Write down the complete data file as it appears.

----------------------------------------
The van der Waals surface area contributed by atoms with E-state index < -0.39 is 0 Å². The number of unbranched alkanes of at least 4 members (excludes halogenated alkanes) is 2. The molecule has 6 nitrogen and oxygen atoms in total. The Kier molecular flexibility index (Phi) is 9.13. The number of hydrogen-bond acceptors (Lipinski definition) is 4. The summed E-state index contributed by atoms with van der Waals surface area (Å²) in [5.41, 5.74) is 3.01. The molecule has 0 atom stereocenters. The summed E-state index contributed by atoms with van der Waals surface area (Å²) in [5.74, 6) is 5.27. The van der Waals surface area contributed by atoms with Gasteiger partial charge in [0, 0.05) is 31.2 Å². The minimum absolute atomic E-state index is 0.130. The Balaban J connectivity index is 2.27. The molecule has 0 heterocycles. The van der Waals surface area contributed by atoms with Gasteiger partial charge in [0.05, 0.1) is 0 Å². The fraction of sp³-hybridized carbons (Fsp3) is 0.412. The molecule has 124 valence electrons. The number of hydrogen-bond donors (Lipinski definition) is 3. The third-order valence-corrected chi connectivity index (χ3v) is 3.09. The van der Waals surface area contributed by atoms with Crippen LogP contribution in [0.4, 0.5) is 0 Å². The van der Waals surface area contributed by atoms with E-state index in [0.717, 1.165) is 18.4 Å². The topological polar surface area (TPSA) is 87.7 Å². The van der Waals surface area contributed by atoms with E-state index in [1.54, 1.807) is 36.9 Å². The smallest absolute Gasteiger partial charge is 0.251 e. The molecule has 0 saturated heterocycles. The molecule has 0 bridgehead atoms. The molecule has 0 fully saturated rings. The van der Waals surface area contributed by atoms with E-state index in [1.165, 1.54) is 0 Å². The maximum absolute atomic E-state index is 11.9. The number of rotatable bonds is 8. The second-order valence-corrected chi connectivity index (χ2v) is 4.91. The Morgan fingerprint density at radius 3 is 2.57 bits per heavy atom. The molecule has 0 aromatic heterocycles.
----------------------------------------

The van der Waals surface area contributed by atoms with E-state index < -0.39 is 0 Å². The number of unbranched alkanes of at least 4 members (excludes halogenated alkanes) is 2. The molecule has 6 nitrogen and oxygen atoms in total. The Kier molecular flexibility index (Phi) is 9.13. The number of hydrogen-bond acceptors (Lipinski definition) is 4. The summed E-state index contributed by atoms with van der Waals surface area (Å²) in [5.41, 5.74) is 3.01. The molecule has 0 atom stereocenters. The summed E-state index contributed by atoms with van der Waals surface area (Å²) in [5.74, 6) is 5.27. The van der Waals surface area contributed by atoms with Gasteiger partial charge in [0, 0.05) is 31.2 Å². The minimum absolute atomic E-state index is 0.130. The Balaban J connectivity index is 2.27. The molecule has 0 heterocycles. The van der Waals surface area contributed by atoms with Gasteiger partial charge in [0.05, 0.1) is 0 Å². The fraction of sp³-hybridized carbons (Fsp3) is 0.412. The molecule has 124 valence electrons. The number of hydrogen-bond donors (Lipinski definition) is 3. The third-order valence-corrected chi connectivity index (χ3v) is 3.09. The van der Waals surface area contributed by atoms with Crippen LogP contribution in [0.4, 0.5) is 0 Å². The van der Waals surface area contributed by atoms with E-state index in [0.717, 1.165) is 18.4 Å². The topological polar surface area (TPSA) is 87.7 Å². The van der Waals surface area contributed by atoms with E-state index in [1.54, 1.807) is 36.9 Å². The smallest absolute Gasteiger partial charge is 0.251 e. The molecule has 0 saturated heterocycles. The molecule has 0 bridgehead atoms. The molecule has 0 fully saturated rings. The van der Waals surface area contributed by atoms with E-state index in [1.165, 1.54) is 0 Å². The maximum absolute atomic E-state index is 11.9. The number of rotatable bonds is 8. The second-order valence-corrected chi connectivity index (χ2v) is 4.91. The Morgan fingerprint density at radius 3 is 2.57 bits per heavy atom. The molecule has 0 aromatic heterocycles.